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Documenting Food Safety Claims and Their Influence on Product Prices

Authors
Disciplines
  • Biology
  • Chemistry
  • Medicine

Abstract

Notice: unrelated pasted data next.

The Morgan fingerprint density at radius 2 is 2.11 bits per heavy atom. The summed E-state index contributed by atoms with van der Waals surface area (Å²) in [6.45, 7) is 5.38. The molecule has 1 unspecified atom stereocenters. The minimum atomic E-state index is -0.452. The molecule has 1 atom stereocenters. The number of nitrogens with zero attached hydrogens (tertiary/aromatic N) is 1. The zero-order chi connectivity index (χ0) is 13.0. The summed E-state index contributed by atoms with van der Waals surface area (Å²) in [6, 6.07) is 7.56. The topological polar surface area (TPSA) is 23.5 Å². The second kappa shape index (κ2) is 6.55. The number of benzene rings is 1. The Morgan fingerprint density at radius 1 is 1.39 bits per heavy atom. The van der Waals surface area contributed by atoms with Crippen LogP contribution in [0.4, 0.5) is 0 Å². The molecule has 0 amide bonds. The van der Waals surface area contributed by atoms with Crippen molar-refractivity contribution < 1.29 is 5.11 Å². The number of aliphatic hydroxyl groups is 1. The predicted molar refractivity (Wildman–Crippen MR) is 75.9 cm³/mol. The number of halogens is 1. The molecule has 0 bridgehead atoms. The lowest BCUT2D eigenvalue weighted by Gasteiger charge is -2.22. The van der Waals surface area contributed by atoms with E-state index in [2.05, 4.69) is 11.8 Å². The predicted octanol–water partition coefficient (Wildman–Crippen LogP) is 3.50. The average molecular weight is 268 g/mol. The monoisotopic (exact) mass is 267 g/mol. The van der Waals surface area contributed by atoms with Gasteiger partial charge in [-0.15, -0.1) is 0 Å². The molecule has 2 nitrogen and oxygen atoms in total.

In response to increasing customer attention to food attributes, agribusinesses are employing novel product differentiation strategies. As an example, we investigate the use of food safety claims on new packaged food products from the food manufacturers’ perspective. First, using two product innovation databases, we investigate claim use on labels in seven English-speaking countries over the period from 1980 to 2008. Then, based on manufacturer recommended selling prices and using U.S. data (from 2002 to 2008), we apply parametric and nonparametric hedonic methods to identify supply-side (agribusiness) valuations of chemical and microbiological claims in two food categories. We identify a significant 5 cent premium per ounce for a “preservative free†claim in spoonable yogurts. We do not find a statistically significant impact for “E. coli free†messages on meat and poultry products but find a significant price premium (19.3 cents and 25.7 cents per ounce in the two models) for “antibiotic free†claims in this category.

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